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Has Science Found a Way to End All Wars?

Given adequate food, fuel, and gender equality, mass conflict just might disappear.

By John Horgan
Mar 13, 2008 5:00 AMApr 6, 2023 4:51 PM


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Frans de Waal stands in a watchtower at the Yerkes National Primate Research Center north of Atlanta, talking about war. As three hulking male chimpanzees and a dozen females loll below him, the renowned primatologist rejects the idea that war stems from “some sort of blind aggressive drive.” Observations of lethal fighting among chimpanzees, our close genetic relatives, have persuaded many people that war has deep biological roots. But de Waal says that primates, and especially humans, are “very calculating” and will abandon aggressive strategies that no longer serve their interests. “War is evitable,” de Waal says, “if conditions are such that the costs of making war are higher than the benefits.”

War evitable? That is a minority opinion in these troubled times. For several years I’ve been probing people’s views about war. Almost everyone, regardless of profession, political persuasion, or age, gives me the same answer: War will never end. I asked 205 students at the college where I teach, “Will humans ever stop fighting wars, once and for all?” More than 90 percent said no. This pessimism seems to be on the rise; in the mid-1980s, only one in three students at Wesleyan University agreed that “wars are inevitable because human beings are naturally aggressive.”

Asked to explain their views, most fatalists offer variations on Robert McNamara’s remarks in the documentary The Fog of War. “I’m not so naive or simplistic to believe we can eliminate war,” said McNamara, who was the U.S. defense secretary during the Vietnam War. “We’re not going to change human nature any time soon.” War, in other words, is inevitable because it is innate, “in our genes,” as my students like to put it.

This dark outlook seems confirmed not only by the daily barrage of headlines from war-torn regions around the world—Iraq, Afghanistan, Congo—and the seemingly endless threat of terrorism, but also by findings from primatology, anthropology, and other fields. Over the last few decades, researchers in Africa have observed males in rival troops of chimpanzees raiding and killing (video) each other. Archaeologists and anthropologists also keep unearthing evidence of warfare in their studies of prehistoric and tribal human societies.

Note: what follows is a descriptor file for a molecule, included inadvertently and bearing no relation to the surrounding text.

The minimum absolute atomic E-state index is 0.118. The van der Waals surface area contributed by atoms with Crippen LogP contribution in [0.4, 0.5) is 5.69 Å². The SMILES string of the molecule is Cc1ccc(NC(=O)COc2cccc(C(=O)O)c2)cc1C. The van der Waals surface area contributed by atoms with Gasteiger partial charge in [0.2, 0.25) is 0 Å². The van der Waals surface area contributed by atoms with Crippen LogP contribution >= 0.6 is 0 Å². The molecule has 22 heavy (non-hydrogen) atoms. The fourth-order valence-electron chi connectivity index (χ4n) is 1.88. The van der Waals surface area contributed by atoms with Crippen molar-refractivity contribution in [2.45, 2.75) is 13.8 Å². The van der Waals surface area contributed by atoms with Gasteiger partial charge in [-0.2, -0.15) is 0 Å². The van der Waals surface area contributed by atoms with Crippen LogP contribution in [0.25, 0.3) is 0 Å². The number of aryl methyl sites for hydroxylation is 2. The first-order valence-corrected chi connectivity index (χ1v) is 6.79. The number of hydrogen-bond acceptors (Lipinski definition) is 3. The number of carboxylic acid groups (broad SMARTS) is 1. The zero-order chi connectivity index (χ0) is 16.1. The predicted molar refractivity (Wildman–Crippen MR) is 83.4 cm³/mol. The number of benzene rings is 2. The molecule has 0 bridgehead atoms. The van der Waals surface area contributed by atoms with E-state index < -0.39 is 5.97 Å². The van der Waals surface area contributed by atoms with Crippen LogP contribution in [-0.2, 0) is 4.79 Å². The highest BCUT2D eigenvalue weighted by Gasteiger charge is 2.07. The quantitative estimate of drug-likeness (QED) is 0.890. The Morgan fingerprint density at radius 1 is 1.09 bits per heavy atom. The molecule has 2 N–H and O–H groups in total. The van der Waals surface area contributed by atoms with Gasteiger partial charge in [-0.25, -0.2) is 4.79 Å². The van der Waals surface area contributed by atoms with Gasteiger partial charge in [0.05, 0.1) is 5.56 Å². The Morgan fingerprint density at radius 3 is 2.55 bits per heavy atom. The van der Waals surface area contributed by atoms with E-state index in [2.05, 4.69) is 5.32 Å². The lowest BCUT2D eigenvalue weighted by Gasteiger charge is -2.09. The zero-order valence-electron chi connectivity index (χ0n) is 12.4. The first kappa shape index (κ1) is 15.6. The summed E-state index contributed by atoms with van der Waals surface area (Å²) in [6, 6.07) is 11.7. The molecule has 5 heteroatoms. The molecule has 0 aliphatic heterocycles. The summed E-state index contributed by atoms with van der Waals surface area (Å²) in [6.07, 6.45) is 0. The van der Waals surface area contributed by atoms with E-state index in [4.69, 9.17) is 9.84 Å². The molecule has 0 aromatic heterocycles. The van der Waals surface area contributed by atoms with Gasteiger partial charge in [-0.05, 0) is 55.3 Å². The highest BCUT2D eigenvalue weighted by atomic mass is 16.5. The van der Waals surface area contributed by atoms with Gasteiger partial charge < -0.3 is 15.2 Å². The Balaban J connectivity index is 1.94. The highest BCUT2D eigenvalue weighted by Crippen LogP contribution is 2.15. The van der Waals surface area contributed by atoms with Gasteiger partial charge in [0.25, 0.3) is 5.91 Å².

De Waal acknowledges that “we have a tendency, and all the primates have a tendency, to be hostile to non–group members.” But he and other experts insist that humans and their primate cousins are much less bellicose than the public has come to believe. Studies of monkeys, apes, and Homo sapiens offer ample hope that we can overcome our aggressive tendencies and greatly reduce or maybe even eliminate warfare.

Biologist Robert Sapolsky is a leading challenger of what he calls the “urban myth of inevitable aggression.” At his Stanford University office, peering out from a tangle of gray-flecked hair and beard, he tells me that primate studies contradict simple biological theories of male belligerence—for example, those that blame the hormone testosterone. Aggression in primates may actually be the cause of elevated testosterone, rather than vice versa. Moreover, artificially increasing or decreasing testosterone levels within the normal range usually just reinforces previous patterns of aggression rather than dramatically transforming behavior; beta males may still be milquetoasts, and alphas still bullies. “Social conditioning can more than make up for the hormone,” Sapolsky says.